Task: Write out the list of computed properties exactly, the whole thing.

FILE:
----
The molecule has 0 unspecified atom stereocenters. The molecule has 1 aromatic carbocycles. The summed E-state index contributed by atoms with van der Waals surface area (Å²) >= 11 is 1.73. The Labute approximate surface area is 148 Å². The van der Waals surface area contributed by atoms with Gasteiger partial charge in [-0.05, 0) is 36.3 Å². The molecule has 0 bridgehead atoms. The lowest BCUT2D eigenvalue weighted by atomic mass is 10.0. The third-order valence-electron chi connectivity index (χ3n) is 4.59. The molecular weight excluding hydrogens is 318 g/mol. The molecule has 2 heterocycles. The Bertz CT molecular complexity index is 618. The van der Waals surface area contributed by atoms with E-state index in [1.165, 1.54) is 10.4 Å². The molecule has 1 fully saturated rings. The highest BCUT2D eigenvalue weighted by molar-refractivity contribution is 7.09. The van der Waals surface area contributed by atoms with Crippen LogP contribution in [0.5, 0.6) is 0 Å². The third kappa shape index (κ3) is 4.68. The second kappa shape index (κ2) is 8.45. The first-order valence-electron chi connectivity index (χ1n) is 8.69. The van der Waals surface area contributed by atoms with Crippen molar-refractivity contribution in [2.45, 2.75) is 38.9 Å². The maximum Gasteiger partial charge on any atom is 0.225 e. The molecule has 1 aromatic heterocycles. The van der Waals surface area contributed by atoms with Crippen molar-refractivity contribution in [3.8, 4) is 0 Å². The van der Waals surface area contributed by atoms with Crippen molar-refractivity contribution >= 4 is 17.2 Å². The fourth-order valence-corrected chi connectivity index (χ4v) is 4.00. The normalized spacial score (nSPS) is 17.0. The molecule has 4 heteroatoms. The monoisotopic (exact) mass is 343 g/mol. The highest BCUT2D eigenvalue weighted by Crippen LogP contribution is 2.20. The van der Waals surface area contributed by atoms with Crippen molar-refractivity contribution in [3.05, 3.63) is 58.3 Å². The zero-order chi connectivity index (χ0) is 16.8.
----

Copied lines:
The molecule has 0 unspecified atom stereocenters. The molecule has 1 aromatic carbocycles. The summed E-state index contributed by atoms with van der Waals surface area (Å²) >= 11 is 1.73. The Labute approximate surface area is 148 Å². The van der Waals surface area contributed by atoms with Gasteiger partial charge in [-0.05, 0) is 36.3 Å². The molecule has 0 bridgehead atoms. The lowest BCUT2D eigenvalue weighted by atomic mass is 10.0. The third-order valence-electron chi connectivity index (χ3n) is 4.59. The molecular weight excluding hydrogens is 318 g/mol. The molecule has 2 heterocycles. The Bertz CT molecular complexity index is 618. The van der Waals surface area contributed by atoms with E-state index in [1.165, 1.54) is 10.4 Å². The molecule has 1 fully saturated rings. The highest BCUT2D eigenvalue weighted by molar-refractivity contribution is 7.09. The van der Waals surface area contributed by atoms with Crippen LogP contribution in [0.5, 0.6) is 0 Å². The third kappa shape index (κ3) is 4.68. The second kappa shape index (κ2) is 8.45. The first-order valence-electron chi connectivity index (χ1n) is 8.69. The van der Waals surface area contributed by atoms with Crippen molar-refractivity contribution in [2.45, 2.75) is 38.9 Å². The maximum Gasteiger partial charge on any atom is 0.225 e. The molecule has 1 aromatic heterocycles. The van der Waals surface area contributed by atoms with Crippen molar-refractivity contribution in [3.8, 4) is 0 Å². The van der Waals surface area contributed by atoms with Crippen molar-refractivity contribution >= 4 is 17.2 Å². The fourth-order valence-corrected chi connectivity index (χ4v) is 4.00. The normalized spacial score (nSPS) is 17.0. The molecule has 4 heteroatoms. The monoisotopic (exact) mass is 343 g/mol. The highest BCUT2D eigenvalue weighted by Crippen LogP contribution is 2.20. The van der Waals surface area contributed by atoms with Crippen molar-refractivity contribution in [3.05, 3.63) is 58.3 Å². The zero-order chi connectivity index (χ0) is 16.8.